I can’t decide which was the highlight of yesterday’s Benimaclet bar crawl: the superb bocadillo in El Chaval; or the little Chinese boy whipping his todger out and having a piss right in the middle of Molino III.
And, damn, someone better teach that kid that a tiny scrunched up serviette is not going to clean up his warm little puddles of filth – it just smears it around, if anything. Alternatively we could just teach him not to piss on the floor. But who are we to decide how he lives his life…
The bar crawl seems to be a typically British concept. Choose an area, choose your drinking team and choose your poison. However this notion does not translate well to a Spanish audience. Even the linguistic bible that is WordReference.com cannot provide a suitable translation for the phenomenon that often leaves fully grown men withered, moneyless and slurring in a dark corner of Wetherspoons. The closest thing in Spanish to describe the bar crawl is ir de bar en bar which, contrary to most Spanish translations, seems lacking in pizzazz for such a celebrated British rite of passage.
The bar crawl was planned in order to celebrate our housemate’s first work-free weekend. And how better to celebrate than a good ole daytime piss up? Our 8-man-strong team left the flat at 12:30 after having put €10 each into the collective stash. The aim? 15 minutes in each bar, one caña per person, per bar and finishing with some top nosh.
First stop – Gioconda – a small Italian bar in the “rough end” of Benimaclet. A pleasant little place with Italian TV on in the background. A good start.
7 cañas and 1 coke: €8
Free tapas: crisps with lemon and pepper, peanuts
Our next stop off wasn’t on the agenda. Molino III is “un bar de chinos en él que el morro está bueno” where the boys used to go to watch the football. We decided to pop in for a quick caña and a plate of morro (pork scratchings). Food: good. Beer: good. Décor: left much to be desired; looked like a poorly kept store room in a fallout shelter. Ambience: disconcerting; child piss.
C/ Benicarló 35
9 cañas, 1 clara
Free tapas: crisps
Other tapas: morro
Next up was Baltasar Seguí, a bodega with barrels of wine behind the counter and rows and rows of spirits and liqueurs lining the walls.
C/ Emilio Baró 17
7 cañas, 2 red wines, 2 vermouth, 1 white wine and 1 fanta naranja: €18.50
Free tapas: nothing
Other tapas: jamón (€2.95 for a tercio and a VERY SPARSE PLATE of Serrano ham)
Then it was on to Bulebar – another Chinese bar with very good prices, cheap and cheerful tapas and Chinese food. By this point the group had grown and spirits were running high.
C/ Vicente Zaragozá 3
10 tercios, 1 clara, 1 cerveza sin
Free tapas: nothing
Other tapas: 2 x bravas
It had been becoming painfully clear by this point that the “15 minute” rule was not being adhered to. It got to 3:15pm before we decided to go for lunch. El Chaval – the pre-agreed lunchtime destination – is a typical “old man” bar complete with mustachioed gentlemen drinking beers and smoking cigars. The trip to El Chaval had been a long time coming – how many times can you walk past chalkboards advertising their “famous” horsemeat bocadillos and not go in for a sample? It just so happened that it coincided with the Valencia vs. Barcelona football match. Woops and screams ensued both thanks to the excellent bocadillos and the Valencia CF victory.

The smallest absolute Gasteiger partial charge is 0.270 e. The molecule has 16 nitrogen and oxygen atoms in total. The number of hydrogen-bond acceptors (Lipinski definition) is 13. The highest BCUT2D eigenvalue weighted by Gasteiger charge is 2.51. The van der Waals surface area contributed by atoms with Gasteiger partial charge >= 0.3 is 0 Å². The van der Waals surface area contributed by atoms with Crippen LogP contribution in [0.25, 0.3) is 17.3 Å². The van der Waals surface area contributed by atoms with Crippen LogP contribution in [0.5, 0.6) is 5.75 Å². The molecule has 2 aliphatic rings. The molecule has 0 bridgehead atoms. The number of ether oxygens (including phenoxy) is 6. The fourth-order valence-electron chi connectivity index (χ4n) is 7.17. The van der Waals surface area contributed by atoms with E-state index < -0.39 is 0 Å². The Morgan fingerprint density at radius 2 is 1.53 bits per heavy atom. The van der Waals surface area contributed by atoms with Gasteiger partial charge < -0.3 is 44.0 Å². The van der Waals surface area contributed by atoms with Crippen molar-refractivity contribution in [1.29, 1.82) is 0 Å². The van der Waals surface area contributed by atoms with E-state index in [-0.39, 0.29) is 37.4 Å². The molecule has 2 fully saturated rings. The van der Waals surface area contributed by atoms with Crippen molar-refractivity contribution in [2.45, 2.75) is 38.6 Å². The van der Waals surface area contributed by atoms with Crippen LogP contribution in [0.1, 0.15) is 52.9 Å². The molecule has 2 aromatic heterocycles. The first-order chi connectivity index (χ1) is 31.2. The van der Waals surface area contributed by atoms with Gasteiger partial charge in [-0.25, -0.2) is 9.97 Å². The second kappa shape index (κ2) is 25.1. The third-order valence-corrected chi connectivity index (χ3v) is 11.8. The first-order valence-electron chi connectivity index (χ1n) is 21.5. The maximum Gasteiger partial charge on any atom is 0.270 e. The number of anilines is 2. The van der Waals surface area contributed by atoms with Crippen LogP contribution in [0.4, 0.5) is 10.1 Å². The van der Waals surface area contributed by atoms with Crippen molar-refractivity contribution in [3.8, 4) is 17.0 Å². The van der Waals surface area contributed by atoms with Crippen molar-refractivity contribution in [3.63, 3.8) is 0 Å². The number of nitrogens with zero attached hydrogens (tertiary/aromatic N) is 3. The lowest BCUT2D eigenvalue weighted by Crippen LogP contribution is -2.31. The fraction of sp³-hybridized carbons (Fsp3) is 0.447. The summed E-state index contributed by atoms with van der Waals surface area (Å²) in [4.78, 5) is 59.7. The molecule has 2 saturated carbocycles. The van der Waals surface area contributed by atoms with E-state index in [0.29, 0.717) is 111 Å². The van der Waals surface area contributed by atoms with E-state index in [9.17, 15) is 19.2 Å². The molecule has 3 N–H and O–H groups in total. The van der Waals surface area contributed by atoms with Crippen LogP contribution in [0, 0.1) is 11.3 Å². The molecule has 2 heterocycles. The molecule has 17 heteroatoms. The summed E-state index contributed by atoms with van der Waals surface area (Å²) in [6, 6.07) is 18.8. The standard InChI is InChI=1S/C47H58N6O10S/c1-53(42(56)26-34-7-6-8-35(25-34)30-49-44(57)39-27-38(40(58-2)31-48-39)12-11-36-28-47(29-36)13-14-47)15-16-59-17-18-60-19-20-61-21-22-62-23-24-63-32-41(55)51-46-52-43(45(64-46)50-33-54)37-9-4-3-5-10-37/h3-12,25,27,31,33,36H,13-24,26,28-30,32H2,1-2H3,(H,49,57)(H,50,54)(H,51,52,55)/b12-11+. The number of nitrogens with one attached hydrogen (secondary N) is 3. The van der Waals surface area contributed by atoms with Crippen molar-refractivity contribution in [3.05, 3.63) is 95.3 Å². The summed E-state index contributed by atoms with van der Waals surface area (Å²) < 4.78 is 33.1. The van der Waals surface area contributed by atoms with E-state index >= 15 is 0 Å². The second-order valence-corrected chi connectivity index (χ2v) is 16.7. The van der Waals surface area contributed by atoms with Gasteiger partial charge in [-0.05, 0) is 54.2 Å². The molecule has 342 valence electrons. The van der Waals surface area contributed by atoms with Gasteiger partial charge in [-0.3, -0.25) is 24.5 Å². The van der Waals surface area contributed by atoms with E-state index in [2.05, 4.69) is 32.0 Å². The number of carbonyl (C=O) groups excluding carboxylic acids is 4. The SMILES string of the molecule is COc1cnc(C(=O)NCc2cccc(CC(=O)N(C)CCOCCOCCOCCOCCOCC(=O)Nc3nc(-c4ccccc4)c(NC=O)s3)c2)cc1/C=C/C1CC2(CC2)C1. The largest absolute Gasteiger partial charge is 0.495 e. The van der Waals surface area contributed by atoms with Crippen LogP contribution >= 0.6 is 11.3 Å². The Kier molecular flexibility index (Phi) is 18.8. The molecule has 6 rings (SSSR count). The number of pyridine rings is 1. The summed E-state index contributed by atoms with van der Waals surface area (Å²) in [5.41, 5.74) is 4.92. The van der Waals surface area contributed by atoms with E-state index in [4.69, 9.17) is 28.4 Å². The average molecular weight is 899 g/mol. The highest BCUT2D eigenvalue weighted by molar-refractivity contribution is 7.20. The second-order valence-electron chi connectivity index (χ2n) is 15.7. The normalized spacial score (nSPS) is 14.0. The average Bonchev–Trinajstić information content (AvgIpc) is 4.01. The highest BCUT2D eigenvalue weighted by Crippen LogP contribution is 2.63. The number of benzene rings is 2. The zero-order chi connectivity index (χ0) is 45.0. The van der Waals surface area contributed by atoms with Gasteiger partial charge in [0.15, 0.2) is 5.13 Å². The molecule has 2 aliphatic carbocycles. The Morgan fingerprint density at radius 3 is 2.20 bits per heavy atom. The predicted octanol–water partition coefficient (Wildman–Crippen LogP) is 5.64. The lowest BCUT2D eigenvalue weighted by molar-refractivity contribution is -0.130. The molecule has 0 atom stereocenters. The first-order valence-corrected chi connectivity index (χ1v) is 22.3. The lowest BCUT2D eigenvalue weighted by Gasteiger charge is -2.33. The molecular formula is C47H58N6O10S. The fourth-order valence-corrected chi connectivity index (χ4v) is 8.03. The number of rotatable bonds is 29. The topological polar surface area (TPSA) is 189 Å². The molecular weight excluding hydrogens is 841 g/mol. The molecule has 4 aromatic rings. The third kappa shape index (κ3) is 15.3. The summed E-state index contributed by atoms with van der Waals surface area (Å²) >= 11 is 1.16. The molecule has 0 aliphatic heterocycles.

C/San Esperit 3
8 litronas, 2 fanta limón, 12 bocadillos and 8 coffees
Free tapas: peanuts
By this point eyes were looking dreary, legs wobbly and mouths slack. To finish our Benimaclet tour we opted for some pretentious postureo: un gintonic. G&Ts have been experiencing somewhat of a boom in popularity recently in Spain. Once the drink of choice of grandmas, a gintonic is now regularly enjoyed by the Spanish youth. My mum even jumped on the bandwagon and was drinking them on holiday in Lanzarote last week – culo veo, culo quiero eh! Despite initially heading to Chico Ostra – a self-proclaimed “cool” bar named after Tim Burton’s Oyster Boy character – we opted for the comfy sofas and yah ambience of Café Cronopio, which was filled with 20 and 30-somethings jotting poetry down in Moleskins and “working” on their Macbook Airs. Nevertheless the conversation flowed (despite the shushes and occasional protest from a Macbook wanker) and the gintonics sufficiently quenched. A great end to An Unconventional Saturday.
Café Cronopio – C/Barón de San Petrillo 46
4 gintonics, 1 rum coke
Free tapas: nothing
Well, what have we learned from this experience? We have learned that Benimaclet is home to a plethora of fine bars and restaurants. We have learned who can and who cannot handle their ale. We have learned that Alhambra is nicer than Cruzcampo. And we have learned that one serviette is by far the least effective means of cleaning up a puddle of piss.
We managed only a handful of the bars on the list which only means one thing: round two is imminent.
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